Jason Crump set to retire from Speedway GP
Speedway’s greatest Grand Prix performer, Gold Coaster, Jason Crump has announced his decision to quit the world championship after 144 rounds and 17 years in the competition.
Crump, 37, will take his place in a Grand Prix for the final time in 13 days, but in a typically magnanimous gesture, admitted he wanted to make this statement now and not take away the limelight from the world champion in Poland on October 6.
The highest GP scorer, top all-time GP finalist, top all-time final winner and 10-time top-three finisher, revealed that he will be standing down from the top flight world championship but will be continuing his domestic European racing in 2013 after spending the European winter months back on the Gold Coast.
“I am looking forward to being home for Christmas – it is four degrees outside here,” Crump joked with Speedcafe.com.
Crump won the world under 21 title in 1995 and won the world championship in 2004, 2006 and 2009 – making him one of this country’s greatest, but underrated achievers.
“This is a decision I have made with my family some time ago. I am not here to steal anyone’s thunder and I believe by announcing this today will allow the world champion to enjoy their rightful place with all the headlines in a fortnight,” he said..
“After 12 rounds and a tough series, whoever wins the overall world championship in Torun deserves all the plaudits.
“I am extremely proud of my record in the Grand Prix and have gone into every single world championship meeting believing I could win.
“This is a tough unforgiving series and I would like to think that I have always been a contender.
“Although I am not at the Grand Prix series summit with one round remaining, I have won a round in Copenhagen this year and have made finals throughout and made my presence felt.”
A passionate Australian who learnt his craft at Mike Hatcher Speedway in Labrador, Crump said that he felt he couldn’t be standing down at a more exciting time for his country in the sport.
“When I first entered the world championship arena I was fortunate to have some outstanding Aussie compatriots like Leigh Adams and Craig Boyce who were durable opponents but huge inspirations on and off the track.”
“I leave the series with Chris Holder on the brink of star status and fellow Aussie Darcy Ward ready to step onto the GP stage. I have no doubt they will lead the new generation on track with style.”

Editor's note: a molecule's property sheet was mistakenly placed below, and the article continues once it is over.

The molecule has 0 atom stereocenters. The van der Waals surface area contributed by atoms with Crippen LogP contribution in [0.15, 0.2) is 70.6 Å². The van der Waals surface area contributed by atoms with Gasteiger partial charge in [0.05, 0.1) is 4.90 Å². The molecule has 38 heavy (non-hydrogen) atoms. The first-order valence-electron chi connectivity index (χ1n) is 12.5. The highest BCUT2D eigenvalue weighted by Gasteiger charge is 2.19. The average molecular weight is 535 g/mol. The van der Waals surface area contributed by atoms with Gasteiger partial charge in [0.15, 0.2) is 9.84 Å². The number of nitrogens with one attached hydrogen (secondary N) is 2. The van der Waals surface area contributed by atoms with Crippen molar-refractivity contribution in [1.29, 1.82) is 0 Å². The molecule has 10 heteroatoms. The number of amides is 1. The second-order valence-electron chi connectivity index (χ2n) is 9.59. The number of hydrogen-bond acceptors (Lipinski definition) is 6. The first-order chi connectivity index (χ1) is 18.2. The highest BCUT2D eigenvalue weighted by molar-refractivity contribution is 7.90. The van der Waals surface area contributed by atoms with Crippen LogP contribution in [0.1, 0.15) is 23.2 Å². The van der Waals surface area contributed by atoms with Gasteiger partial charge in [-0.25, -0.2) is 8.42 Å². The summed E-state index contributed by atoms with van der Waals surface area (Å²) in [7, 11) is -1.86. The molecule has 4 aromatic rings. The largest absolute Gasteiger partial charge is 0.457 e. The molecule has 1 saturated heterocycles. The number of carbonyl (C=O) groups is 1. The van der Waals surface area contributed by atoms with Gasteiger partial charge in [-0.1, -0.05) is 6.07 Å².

“I feel privileged to have played a part in the early part of Chris’ career and of course I would like nothing better than for him to be the next Australian world champion after me.”
Reflecting on a stunning career in the sport, Crump says stepping down will allow others to create a new era for world championship speedway.
“I have been racing bikes a lot longer than most of the riders in the Grand Prix. But I want a new breed to enjoy what I have been involved in for nearly two decades.”
“And I want them to go into the series all believing, like me, that they can win. From the moment I got on a bike my goal was to be world champion. The fact I was lucky enough to enjoy the feeling three times is something I will never forget.”
“I’ve had my time and been one of the few to reach the pinnacle. Now it’s an opportunity for others to take the stage and enjoy the limelight.”
Crump recalled his 10 successive years of finishing in the top three of the world championship and his rivalry with six-times champion Tony Rickardsson.
“I would like to think over a 10-15 year period there was no one to match my consistency in the world championship and domestic speedway where I finished top of the averages in all the leagues I have competed. To finish in the top three in the world championship for 10 successive seasons is a record I am extremely happy to have,” said Crump.
“My rivalry with Tony was intense and even though we had so many track battles we never had a bad word for each other on or off the track. He set the bar, I would match it and then he would go out and beat it. He was a wonderful speedway rider and I am very proud to have ridden in the same era.”
Crump admitted that he still has no thoughts about quitting the sport altogether and will continue to race in domestic speedway.
“I feel I still I can offer league speedway the best of Jason Crump. I still firmly believe I can win races and lead from the front, but I’ve had my x-factor moment in world championship racing, hit the giddy heights and now it’s for others to enjoy a new era without me as part of the series.”
Crump said he had many people to thank for their help during his Grand Prix career.
“I have had the best sponsors and made many great friends along the way so I count myself so fortunate – in particular my wife, Melody and my uncle Drew who have only missed a handful of Grand Prix meetings between them. Without all of these supporters there is no way I could have achieved the high standards which I have been able to maintain from my first GP 17 years ago to my final meeting at Torun in two weeks time.”
When Jason Crump takes his place in his 145th Grand Prix in Torun in October 6 and races across the chequered flag for the final time and steps aside, top-flight world championship speedway will be saying goodbye to a true legend who has been a true ambassador and flag bearer for the sport over nearly two stunning decades of oval racing.